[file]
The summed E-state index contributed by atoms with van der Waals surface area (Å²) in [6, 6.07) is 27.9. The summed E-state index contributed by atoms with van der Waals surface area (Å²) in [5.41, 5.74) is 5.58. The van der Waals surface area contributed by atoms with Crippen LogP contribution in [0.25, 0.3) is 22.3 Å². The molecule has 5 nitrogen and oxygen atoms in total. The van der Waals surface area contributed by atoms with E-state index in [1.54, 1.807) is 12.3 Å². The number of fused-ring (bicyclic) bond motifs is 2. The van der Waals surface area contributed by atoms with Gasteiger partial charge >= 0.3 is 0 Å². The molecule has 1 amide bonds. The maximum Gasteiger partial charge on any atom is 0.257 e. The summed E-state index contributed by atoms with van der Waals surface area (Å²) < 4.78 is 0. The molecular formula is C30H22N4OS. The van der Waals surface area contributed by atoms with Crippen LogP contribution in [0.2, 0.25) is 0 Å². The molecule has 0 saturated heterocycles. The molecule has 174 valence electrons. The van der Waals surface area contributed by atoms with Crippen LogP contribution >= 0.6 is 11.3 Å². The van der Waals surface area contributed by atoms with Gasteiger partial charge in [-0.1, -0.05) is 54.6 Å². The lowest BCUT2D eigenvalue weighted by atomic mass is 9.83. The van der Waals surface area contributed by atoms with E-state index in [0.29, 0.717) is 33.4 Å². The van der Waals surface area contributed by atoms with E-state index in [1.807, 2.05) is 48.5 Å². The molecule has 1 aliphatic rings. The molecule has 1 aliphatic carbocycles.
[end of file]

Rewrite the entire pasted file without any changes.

The summed E-state index contributed by atoms with van der Waals surface area (Å²) in [6, 6.07) is 27.9. The summed E-state index contributed by atoms with van der Waals surface area (Å²) in [5.41, 5.74) is 5.58. The van der Waals surface area contributed by atoms with Crippen LogP contribution in [0.25, 0.3) is 22.3 Å². The molecule has 5 nitrogen and oxygen atoms in total. The van der Waals surface area contributed by atoms with E-state index in [1.54, 1.807) is 12.3 Å². The number of fused-ring (bicyclic) bond motifs is 2. The van der Waals surface area contributed by atoms with Gasteiger partial charge >= 0.3 is 0 Å². The molecule has 1 amide bonds. The maximum Gasteiger partial charge on any atom is 0.257 e. The summed E-state index contributed by atoms with van der Waals surface area (Å²) < 4.78 is 0. The molecular formula is C30H22N4OS. The van der Waals surface area contributed by atoms with Crippen LogP contribution in [0.2, 0.25) is 0 Å². The molecule has 0 saturated heterocycles. The molecule has 174 valence electrons. The van der Waals surface area contributed by atoms with Crippen LogP contribution >= 0.6 is 11.3 Å². The van der Waals surface area contributed by atoms with Gasteiger partial charge in [-0.1, -0.05) is 54.6 Å². The lowest BCUT2D eigenvalue weighted by atomic mass is 9.83. The van der Waals surface area contributed by atoms with E-state index in [0.29, 0.717) is 33.4 Å². The van der Waals surface area contributed by atoms with E-state index in [1.807, 2.05) is 48.5 Å². The molecule has 1 aliphatic rings. The molecule has 1 aliphatic carbocycles.